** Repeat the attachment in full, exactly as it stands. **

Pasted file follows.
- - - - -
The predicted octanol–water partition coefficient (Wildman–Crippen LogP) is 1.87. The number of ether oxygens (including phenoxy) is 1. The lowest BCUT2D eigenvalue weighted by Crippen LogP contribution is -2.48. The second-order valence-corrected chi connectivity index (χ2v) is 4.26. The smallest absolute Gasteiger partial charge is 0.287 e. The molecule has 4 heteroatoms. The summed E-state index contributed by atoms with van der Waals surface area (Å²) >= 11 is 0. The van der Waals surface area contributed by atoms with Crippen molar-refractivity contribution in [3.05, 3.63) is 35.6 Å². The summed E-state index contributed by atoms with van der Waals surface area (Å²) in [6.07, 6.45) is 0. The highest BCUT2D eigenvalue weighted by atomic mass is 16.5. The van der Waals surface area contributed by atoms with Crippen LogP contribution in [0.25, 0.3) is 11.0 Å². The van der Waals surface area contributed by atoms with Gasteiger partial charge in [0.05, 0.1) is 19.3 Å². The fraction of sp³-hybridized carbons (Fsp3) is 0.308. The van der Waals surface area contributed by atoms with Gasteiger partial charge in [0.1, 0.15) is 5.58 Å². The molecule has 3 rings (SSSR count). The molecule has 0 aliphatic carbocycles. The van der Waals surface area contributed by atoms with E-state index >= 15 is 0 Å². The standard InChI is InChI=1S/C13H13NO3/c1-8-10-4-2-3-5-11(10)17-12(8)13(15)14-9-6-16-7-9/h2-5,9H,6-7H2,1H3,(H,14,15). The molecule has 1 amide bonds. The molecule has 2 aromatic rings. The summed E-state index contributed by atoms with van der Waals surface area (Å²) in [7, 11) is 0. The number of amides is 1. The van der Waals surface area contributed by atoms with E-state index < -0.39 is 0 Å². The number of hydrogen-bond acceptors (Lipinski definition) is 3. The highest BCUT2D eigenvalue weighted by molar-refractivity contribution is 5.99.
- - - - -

The predicted octanol–water partition coefficient (Wildman–Crippen LogP) is 1.87. The number of ether oxygens (including phenoxy) is 1. The lowest BCUT2D eigenvalue weighted by Crippen LogP contribution is -2.48. The second-order valence-corrected chi connectivity index (χ2v) is 4.26. The smallest absolute Gasteiger partial charge is 0.287 e. The molecule has 4 heteroatoms. The summed E-state index contributed by atoms with van der Waals surface area (Å²) >= 11 is 0. The van der Waals surface area contributed by atoms with Crippen molar-refractivity contribution in [3.05, 3.63) is 35.6 Å². The summed E-state index contributed by atoms with van der Waals surface area (Å²) in [6.07, 6.45) is 0. The highest BCUT2D eigenvalue weighted by atomic mass is 16.5. The van der Waals surface area contributed by atoms with Crippen LogP contribution in [0.25, 0.3) is 11.0 Å². The van der Waals surface area contributed by atoms with Gasteiger partial charge in [0.05, 0.1) is 19.3 Å². The fraction of sp³-hybridized carbons (Fsp3) is 0.308. The van der Waals surface area contributed by atoms with Gasteiger partial charge in [0.1, 0.15) is 5.58 Å². The molecule has 3 rings (SSSR count). The molecule has 0 aliphatic carbocycles. The van der Waals surface area contributed by atoms with E-state index >= 15 is 0 Å². The standard InChI is InChI=1S/C13H13NO3/c1-8-10-4-2-3-5-11(10)17-12(8)13(15)14-9-6-16-7-9/h2-5,9H,6-7H2,1H3,(H,14,15). The molecule has 1 amide bonds. The molecule has 2 aromatic rings. The summed E-state index contributed by atoms with van der Waals surface area (Å²) in [7, 11) is 0. The number of amides is 1. The van der Waals surface area contributed by atoms with E-state index < -0.39 is 0 Å². The number of hydrogen-bond acceptors (Lipinski definition) is 3. The highest BCUT2D eigenvalue weighted by molar-refractivity contribution is 5.99.